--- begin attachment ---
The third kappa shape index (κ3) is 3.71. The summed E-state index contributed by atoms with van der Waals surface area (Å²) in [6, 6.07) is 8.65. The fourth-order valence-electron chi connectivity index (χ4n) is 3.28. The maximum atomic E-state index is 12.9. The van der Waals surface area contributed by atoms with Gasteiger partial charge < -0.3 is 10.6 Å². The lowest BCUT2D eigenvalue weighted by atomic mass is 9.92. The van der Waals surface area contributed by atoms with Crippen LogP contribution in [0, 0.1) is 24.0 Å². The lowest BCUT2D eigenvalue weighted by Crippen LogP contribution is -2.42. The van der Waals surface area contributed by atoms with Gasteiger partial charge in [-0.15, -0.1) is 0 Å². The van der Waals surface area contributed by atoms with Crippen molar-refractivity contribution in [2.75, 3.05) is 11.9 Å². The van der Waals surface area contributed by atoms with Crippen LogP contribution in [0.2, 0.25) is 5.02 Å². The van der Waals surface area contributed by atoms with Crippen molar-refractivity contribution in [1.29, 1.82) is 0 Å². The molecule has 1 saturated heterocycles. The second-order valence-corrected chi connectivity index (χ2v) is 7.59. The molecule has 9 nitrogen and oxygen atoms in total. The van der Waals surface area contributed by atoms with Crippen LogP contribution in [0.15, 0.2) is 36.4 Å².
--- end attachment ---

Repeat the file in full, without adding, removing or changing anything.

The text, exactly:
The third kappa shape index (κ3) is 3.71. The summed E-state index contributed by atoms with van der Waals surface area (Å²) in [6, 6.07) is 8.65. The fourth-order valence-electron chi connectivity index (χ4n) is 3.28. The maximum atomic E-state index is 12.9. The van der Waals surface area contributed by atoms with Gasteiger partial charge < -0.3 is 10.6 Å². The lowest BCUT2D eigenvalue weighted by atomic mass is 9.92. The van der Waals surface area contributed by atoms with Crippen LogP contribution in [0, 0.1) is 24.0 Å². The lowest BCUT2D eigenvalue weighted by Crippen LogP contribution is -2.42. The van der Waals surface area contributed by atoms with Gasteiger partial charge in [-0.15, -0.1) is 0 Å². The van der Waals surface area contributed by atoms with Crippen molar-refractivity contribution in [2.75, 3.05) is 11.9 Å². The van der Waals surface area contributed by atoms with Crippen LogP contribution in [0.2, 0.25) is 5.02 Å². The van der Waals surface area contributed by atoms with Crippen molar-refractivity contribution in [1.29, 1.82) is 0 Å². The molecule has 1 saturated heterocycles. The second-order valence-corrected chi connectivity index (χ2v) is 7.59. The molecule has 9 nitrogen and oxygen atoms in total. The van der Waals surface area contributed by atoms with Crippen LogP contribution in [0.15, 0.2) is 36.4 Å².